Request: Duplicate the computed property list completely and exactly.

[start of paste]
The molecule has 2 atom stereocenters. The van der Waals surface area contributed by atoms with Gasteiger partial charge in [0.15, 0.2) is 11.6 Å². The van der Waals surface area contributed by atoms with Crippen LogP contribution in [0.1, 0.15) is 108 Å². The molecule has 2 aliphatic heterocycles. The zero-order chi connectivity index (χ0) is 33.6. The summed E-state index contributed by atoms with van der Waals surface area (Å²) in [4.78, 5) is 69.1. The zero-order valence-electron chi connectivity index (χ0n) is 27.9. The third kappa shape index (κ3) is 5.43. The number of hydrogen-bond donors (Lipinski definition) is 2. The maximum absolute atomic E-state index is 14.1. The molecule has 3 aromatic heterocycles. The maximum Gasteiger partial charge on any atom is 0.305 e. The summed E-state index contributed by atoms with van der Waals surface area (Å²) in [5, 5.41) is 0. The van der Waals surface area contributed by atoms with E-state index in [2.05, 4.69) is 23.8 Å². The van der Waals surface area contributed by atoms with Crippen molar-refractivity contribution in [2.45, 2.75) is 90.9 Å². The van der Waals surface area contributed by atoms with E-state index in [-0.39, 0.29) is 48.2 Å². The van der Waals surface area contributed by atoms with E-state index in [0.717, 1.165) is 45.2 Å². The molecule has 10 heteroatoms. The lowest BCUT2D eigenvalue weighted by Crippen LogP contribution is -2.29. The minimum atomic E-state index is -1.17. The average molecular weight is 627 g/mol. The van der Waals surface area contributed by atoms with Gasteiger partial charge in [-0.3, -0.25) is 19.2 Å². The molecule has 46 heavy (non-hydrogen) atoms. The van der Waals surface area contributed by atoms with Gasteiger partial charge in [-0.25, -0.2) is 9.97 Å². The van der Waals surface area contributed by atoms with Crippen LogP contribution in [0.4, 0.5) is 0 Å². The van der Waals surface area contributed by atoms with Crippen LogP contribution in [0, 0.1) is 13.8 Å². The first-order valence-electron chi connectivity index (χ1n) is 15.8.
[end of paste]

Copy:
The molecule has 2 atom stereocenters. The van der Waals surface area contributed by atoms with Gasteiger partial charge in [0.15, 0.2) is 11.6 Å². The van der Waals surface area contributed by atoms with Crippen LogP contribution in [0.1, 0.15) is 108 Å². The molecule has 2 aliphatic heterocycles. The zero-order chi connectivity index (χ0) is 33.6. The summed E-state index contributed by atoms with van der Waals surface area (Å²) in [4.78, 5) is 69.1. The zero-order valence-electron chi connectivity index (χ0n) is 27.9. The third kappa shape index (κ3) is 5.43. The number of hydrogen-bond donors (Lipinski definition) is 2. The maximum absolute atomic E-state index is 14.1. The molecule has 3 aromatic heterocycles. The maximum Gasteiger partial charge on any atom is 0.305 e. The summed E-state index contributed by atoms with van der Waals surface area (Å²) in [5, 5.41) is 0. The van der Waals surface area contributed by atoms with E-state index in [2.05, 4.69) is 23.8 Å². The van der Waals surface area contributed by atoms with Crippen molar-refractivity contribution in [2.45, 2.75) is 90.9 Å². The van der Waals surface area contributed by atoms with E-state index in [-0.39, 0.29) is 48.2 Å². The van der Waals surface area contributed by atoms with E-state index in [0.717, 1.165) is 45.2 Å². The molecule has 10 heteroatoms. The lowest BCUT2D eigenvalue weighted by Crippen LogP contribution is -2.29. The minimum atomic E-state index is -1.17. The average molecular weight is 627 g/mol. The van der Waals surface area contributed by atoms with Gasteiger partial charge in [-0.3, -0.25) is 19.2 Å². The molecule has 46 heavy (non-hydrogen) atoms. The van der Waals surface area contributed by atoms with Gasteiger partial charge in [-0.25, -0.2) is 9.97 Å². The van der Waals surface area contributed by atoms with Crippen LogP contribution in [0.4, 0.5) is 0 Å². The van der Waals surface area contributed by atoms with Crippen LogP contribution in [0, 0.1) is 13.8 Å². The first-order valence-electron chi connectivity index (χ1n) is 15.8.